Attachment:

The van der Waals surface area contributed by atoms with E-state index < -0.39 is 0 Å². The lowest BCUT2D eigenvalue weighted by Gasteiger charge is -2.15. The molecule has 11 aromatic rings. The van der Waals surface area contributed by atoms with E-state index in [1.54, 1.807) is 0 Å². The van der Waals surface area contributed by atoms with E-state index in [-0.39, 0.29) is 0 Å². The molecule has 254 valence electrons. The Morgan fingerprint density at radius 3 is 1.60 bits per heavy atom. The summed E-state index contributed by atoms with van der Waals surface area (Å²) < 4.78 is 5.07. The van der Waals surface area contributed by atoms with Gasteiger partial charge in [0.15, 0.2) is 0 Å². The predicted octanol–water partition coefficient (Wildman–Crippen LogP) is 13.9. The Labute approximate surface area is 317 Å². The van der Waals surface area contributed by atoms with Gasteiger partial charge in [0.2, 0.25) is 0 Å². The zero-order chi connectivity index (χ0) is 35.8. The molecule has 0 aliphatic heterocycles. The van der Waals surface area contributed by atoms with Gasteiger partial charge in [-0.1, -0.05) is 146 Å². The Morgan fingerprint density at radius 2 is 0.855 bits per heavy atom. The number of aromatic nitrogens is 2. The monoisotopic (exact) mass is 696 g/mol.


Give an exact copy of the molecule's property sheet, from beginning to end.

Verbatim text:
The van der Waals surface area contributed by atoms with E-state index < -0.39 is 0 Å². The lowest BCUT2D eigenvalue weighted by Gasteiger charge is -2.15. The molecule has 11 aromatic rings. The van der Waals surface area contributed by atoms with E-state index in [1.54, 1.807) is 0 Å². The van der Waals surface area contributed by atoms with E-state index in [-0.39, 0.29) is 0 Å². The molecule has 254 valence electrons. The Morgan fingerprint density at radius 3 is 1.60 bits per heavy atom. The summed E-state index contributed by atoms with van der Waals surface area (Å²) < 4.78 is 5.07. The van der Waals surface area contributed by atoms with Gasteiger partial charge in [0.15, 0.2) is 0 Å². The predicted octanol–water partition coefficient (Wildman–Crippen LogP) is 13.9. The Labute approximate surface area is 317 Å². The van der Waals surface area contributed by atoms with Gasteiger partial charge in [0.2, 0.25) is 0 Å². The zero-order chi connectivity index (χ0) is 35.8. The molecule has 0 aliphatic heterocycles. The van der Waals surface area contributed by atoms with Gasteiger partial charge in [-0.1, -0.05) is 146 Å². The Morgan fingerprint density at radius 2 is 0.855 bits per heavy atom. The number of aromatic nitrogens is 2. The monoisotopic (exact) mass is 696 g/mol.